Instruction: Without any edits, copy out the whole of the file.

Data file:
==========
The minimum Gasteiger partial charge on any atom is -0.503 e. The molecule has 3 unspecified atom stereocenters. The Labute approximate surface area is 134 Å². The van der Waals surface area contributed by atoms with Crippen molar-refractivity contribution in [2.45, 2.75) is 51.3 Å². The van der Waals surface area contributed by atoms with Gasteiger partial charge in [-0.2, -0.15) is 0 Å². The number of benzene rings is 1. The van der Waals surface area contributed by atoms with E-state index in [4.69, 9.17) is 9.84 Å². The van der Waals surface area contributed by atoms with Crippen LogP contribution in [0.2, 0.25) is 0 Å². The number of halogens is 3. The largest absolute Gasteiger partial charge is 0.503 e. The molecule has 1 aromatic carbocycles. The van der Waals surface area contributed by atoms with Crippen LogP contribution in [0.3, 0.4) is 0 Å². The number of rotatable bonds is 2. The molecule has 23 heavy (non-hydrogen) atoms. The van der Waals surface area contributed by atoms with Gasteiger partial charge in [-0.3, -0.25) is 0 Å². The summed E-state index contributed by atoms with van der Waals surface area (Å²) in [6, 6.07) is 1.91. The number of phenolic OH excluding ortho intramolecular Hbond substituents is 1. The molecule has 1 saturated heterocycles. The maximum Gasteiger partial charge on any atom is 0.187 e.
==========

The minimum Gasteiger partial charge on any atom is -0.503 e. The molecule has 3 unspecified atom stereocenters. The Labute approximate surface area is 134 Å². The van der Waals surface area contributed by atoms with Crippen molar-refractivity contribution in [2.45, 2.75) is 51.3 Å². The van der Waals surface area contributed by atoms with Gasteiger partial charge in [-0.2, -0.15) is 0 Å². The number of benzene rings is 1. The van der Waals surface area contributed by atoms with E-state index in [4.69, 9.17) is 9.84 Å². The van der Waals surface area contributed by atoms with Crippen LogP contribution in [0.2, 0.25) is 0 Å². The number of halogens is 3. The largest absolute Gasteiger partial charge is 0.503 e. The molecule has 1 aromatic carbocycles. The van der Waals surface area contributed by atoms with Crippen LogP contribution in [0.3, 0.4) is 0 Å². The number of rotatable bonds is 2. The molecule has 23 heavy (non-hydrogen) atoms. The van der Waals surface area contributed by atoms with Gasteiger partial charge in [-0.3, -0.25) is 0 Å². The summed E-state index contributed by atoms with van der Waals surface area (Å²) in [6, 6.07) is 1.91. The number of phenolic OH excluding ortho intramolecular Hbond substituents is 1. The molecule has 1 saturated heterocycles. The maximum Gasteiger partial charge on any atom is 0.187 e.